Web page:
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Talks between Yao Ming and Sport Authorities over Basketball League Stall

(CRI Online)    13:20, April 25, 2016

A file photo shows Yao Ming was playing basketball game.

Debate is underway in China about whether or not Chinese basketball great Yao Ming should be given control of how China's top basketball league is managed.

In 2009, Yao Ming bought the financially troubled Shanghai Sharks, which was his CBA team when he began his professional basketball career.

Leveraging his experience in the US, Yao pushed for an NBA-style management and operation of the team.

However, the back-room reforms have done little to improve the financial performance of the team, which reported a loss of over 20 million yuan during the first season after Yao became its owner.

Yao Ming is the only personal investor among all CBA stakeholders.

While turning a profit may not be as urgent for other teams with corporate owners, Yao admits generating money is necessary for the Sharks.

"To the best of my knowledge, no Chinese basket team is making a profit. If we start thinking of a team as a business, you realize that it can only benefit its employees when its profitable. And we can only provide better opportunities for our players and a better experience for our fans when the team makes money. We can't continue to run the team with continued losses."

The Chinese Basketball Association, the state-run sports authority that established and oversees the CBA league, only has a staff of 28 people.

In January, China's sports regulators approved new regulations which would allow outside management to run the league's daily business affairs.

Attempting to seize that opportunity to increase his stake in CBA affairs, Yao Ming partnered up with 17 other team owners in the CBA league to form a separate sports management company in February.

Yao then took helm of the company as its CEO and began negotiations with the China Basketball Association on the league's operational rights.

"We hoped to partner with the Chinese Basketball Association to deal with some of the structural challenges in the league. The association is very limited in its financial and human resources. But if our company is allowed to take over the league's operations, we can run it in a market-oriented way, making proper budgets and management decisions."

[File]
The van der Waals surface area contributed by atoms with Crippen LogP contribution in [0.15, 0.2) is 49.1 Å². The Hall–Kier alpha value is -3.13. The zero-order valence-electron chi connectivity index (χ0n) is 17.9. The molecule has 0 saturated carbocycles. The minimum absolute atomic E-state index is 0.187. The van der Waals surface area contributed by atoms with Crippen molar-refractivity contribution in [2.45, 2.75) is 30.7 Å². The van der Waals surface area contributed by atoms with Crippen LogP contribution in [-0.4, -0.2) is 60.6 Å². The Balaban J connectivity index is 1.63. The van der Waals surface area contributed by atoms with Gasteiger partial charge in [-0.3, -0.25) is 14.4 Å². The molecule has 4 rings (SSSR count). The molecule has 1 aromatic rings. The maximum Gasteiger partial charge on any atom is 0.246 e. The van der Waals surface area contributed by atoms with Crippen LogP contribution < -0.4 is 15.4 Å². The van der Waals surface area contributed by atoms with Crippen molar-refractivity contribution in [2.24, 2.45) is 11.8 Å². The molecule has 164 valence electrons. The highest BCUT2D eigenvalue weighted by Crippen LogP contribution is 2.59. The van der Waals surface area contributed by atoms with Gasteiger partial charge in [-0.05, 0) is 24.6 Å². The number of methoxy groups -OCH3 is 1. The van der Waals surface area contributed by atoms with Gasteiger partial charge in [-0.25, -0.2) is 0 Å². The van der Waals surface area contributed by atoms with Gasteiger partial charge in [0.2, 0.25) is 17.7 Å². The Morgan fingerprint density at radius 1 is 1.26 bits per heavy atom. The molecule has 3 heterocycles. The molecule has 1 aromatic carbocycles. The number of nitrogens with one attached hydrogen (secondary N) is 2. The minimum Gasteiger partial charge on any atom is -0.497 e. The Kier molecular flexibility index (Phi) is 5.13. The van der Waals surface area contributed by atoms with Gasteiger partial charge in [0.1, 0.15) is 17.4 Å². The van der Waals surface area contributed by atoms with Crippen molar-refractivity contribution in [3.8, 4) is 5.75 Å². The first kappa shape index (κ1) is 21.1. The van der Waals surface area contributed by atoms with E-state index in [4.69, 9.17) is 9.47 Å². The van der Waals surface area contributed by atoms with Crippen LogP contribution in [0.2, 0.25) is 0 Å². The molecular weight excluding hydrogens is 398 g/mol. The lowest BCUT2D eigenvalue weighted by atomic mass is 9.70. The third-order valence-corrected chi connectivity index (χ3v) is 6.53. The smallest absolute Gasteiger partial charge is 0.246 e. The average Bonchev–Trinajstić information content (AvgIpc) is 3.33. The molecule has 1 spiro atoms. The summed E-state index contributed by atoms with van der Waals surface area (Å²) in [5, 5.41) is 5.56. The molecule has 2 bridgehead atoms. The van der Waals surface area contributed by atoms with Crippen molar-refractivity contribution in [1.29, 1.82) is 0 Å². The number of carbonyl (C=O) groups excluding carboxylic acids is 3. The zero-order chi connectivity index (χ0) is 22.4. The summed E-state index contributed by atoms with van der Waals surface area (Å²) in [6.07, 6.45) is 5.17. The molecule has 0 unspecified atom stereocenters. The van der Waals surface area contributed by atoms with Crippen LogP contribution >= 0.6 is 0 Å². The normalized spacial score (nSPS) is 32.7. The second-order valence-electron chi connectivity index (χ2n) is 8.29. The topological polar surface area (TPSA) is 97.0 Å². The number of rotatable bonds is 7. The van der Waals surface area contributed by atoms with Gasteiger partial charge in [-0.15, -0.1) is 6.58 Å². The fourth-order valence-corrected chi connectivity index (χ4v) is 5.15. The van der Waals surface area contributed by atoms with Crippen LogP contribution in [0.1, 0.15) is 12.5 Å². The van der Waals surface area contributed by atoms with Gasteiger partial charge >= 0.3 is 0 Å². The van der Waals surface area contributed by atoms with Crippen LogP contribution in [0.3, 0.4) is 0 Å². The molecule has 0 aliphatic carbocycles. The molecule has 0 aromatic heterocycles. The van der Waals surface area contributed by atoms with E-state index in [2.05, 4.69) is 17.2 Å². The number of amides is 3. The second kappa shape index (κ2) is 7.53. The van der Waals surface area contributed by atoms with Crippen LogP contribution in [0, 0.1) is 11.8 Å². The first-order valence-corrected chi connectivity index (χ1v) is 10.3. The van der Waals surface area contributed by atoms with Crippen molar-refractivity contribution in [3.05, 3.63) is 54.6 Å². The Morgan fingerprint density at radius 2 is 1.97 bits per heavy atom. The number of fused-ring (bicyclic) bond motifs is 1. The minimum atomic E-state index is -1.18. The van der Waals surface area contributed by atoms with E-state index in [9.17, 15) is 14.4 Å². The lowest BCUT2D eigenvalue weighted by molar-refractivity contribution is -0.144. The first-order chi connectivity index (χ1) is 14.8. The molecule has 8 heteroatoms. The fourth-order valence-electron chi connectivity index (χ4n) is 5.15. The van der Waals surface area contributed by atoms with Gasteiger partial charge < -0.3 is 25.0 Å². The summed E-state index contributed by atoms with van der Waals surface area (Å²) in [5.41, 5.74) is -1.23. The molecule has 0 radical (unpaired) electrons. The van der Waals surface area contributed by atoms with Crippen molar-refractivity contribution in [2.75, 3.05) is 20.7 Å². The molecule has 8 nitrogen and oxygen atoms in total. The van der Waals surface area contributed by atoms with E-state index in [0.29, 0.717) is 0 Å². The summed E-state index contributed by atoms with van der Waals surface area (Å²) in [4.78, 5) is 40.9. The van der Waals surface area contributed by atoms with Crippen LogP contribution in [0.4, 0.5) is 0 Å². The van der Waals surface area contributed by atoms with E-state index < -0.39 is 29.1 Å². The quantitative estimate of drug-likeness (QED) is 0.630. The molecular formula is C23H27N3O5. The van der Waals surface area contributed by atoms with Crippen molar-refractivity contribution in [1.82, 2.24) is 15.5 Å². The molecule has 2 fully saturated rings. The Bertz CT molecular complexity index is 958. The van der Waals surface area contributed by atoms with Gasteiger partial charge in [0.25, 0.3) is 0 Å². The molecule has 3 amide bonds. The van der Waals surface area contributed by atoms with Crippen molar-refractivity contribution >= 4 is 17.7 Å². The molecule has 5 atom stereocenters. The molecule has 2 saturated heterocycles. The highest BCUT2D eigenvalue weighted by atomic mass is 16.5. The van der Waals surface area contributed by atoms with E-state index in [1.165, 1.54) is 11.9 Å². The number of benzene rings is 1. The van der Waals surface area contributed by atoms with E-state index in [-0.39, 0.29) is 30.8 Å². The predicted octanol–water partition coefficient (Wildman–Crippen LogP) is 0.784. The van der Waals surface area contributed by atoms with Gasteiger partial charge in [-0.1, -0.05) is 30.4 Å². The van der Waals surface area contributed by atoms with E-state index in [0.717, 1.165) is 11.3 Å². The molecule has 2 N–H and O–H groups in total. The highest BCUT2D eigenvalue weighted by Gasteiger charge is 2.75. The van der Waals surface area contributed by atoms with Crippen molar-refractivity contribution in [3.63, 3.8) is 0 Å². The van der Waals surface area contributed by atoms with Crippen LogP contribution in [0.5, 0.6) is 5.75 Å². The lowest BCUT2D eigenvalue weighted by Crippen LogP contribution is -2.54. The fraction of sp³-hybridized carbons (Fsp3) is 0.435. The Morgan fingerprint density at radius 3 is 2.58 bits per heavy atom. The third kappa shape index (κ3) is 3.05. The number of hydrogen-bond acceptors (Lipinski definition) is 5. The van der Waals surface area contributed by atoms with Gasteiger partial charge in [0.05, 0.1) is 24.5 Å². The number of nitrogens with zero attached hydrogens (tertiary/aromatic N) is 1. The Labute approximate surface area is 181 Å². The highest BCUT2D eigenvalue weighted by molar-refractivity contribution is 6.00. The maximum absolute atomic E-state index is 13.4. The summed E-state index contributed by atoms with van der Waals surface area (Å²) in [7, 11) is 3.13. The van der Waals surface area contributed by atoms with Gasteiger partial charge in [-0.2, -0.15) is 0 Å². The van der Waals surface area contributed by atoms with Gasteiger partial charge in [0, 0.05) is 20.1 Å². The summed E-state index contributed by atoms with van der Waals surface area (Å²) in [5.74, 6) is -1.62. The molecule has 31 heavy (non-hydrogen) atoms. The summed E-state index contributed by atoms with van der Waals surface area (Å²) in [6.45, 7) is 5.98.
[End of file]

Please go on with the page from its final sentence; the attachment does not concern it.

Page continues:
The first round of talks are said to have gone smoothly, with both sides agreeing to establish a joint venture to manage the league.

However, disagreements soon began stalling the negotiations.

The CBA wants a majority stake in the new venture, with the rest equally divided among the league's 20 teams.

However, Yao's firm wants to represent the 18 teams behind it collectively, while allowing it to hold the majority stake.

Editor Su Qun with the Basketball Pioneers newspaper in China says the reality behind dispute is the fear of losing tax-payer money.

"For the basketball association, or China's sports authorities, if they only have a minority stake, they will lose the right to manage the league, which is considered an asset of the state. If the league suffers any losses or damage, they'd be putting state assets at risk, without any way of maintaining control."

However, for Yao Ming, who has publicly expressed his frustration and disappointment over the latest development, the proposal from the basketball association does not bring any real change to the way the league will be managed.

Public opinion also appears divided in China.

While many basketball fans have criticized China's sports authorities for not keeping up with the realities of today's sports environment, others are critical of Yao Ming's plans to bring an NBA-style of league management to China.

(For the latest China news, Please follow People's Daily on Twitter and Facebook)(Editor:Yuan Can,Bianji)

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